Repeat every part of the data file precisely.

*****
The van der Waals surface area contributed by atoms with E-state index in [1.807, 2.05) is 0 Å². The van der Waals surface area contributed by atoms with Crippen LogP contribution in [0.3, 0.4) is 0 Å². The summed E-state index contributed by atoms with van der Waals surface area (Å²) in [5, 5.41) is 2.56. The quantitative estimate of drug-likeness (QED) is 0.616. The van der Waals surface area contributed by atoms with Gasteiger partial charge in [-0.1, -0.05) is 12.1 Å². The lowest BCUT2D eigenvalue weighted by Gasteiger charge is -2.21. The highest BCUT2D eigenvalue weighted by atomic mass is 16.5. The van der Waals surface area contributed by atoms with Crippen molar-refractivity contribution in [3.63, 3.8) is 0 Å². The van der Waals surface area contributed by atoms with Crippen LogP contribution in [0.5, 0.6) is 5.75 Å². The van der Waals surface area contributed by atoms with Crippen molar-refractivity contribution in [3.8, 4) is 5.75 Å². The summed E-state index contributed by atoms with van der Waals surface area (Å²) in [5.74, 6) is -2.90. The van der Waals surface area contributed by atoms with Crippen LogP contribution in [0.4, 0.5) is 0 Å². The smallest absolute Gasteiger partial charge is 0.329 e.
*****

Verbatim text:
The van der Waals surface area contributed by atoms with E-state index in [1.807, 2.05) is 0 Å². The van der Waals surface area contributed by atoms with Crippen LogP contribution in [0.3, 0.4) is 0 Å². The summed E-state index contributed by atoms with van der Waals surface area (Å²) in [5, 5.41) is 2.56. The quantitative estimate of drug-likeness (QED) is 0.616. The van der Waals surface area contributed by atoms with Gasteiger partial charge in [-0.1, -0.05) is 12.1 Å². The lowest BCUT2D eigenvalue weighted by Gasteiger charge is -2.21. The highest BCUT2D eigenvalue weighted by atomic mass is 16.5. The van der Waals surface area contributed by atoms with Crippen molar-refractivity contribution in [3.63, 3.8) is 0 Å². The van der Waals surface area contributed by atoms with Crippen LogP contribution in [0.5, 0.6) is 5.75 Å². The van der Waals surface area contributed by atoms with Crippen molar-refractivity contribution in [3.8, 4) is 5.75 Å². The summed E-state index contributed by atoms with van der Waals surface area (Å²) in [5.74, 6) is -2.90. The van der Waals surface area contributed by atoms with Crippen LogP contribution in [0.4, 0.5) is 0 Å². The smallest absolute Gasteiger partial charge is 0.329 e.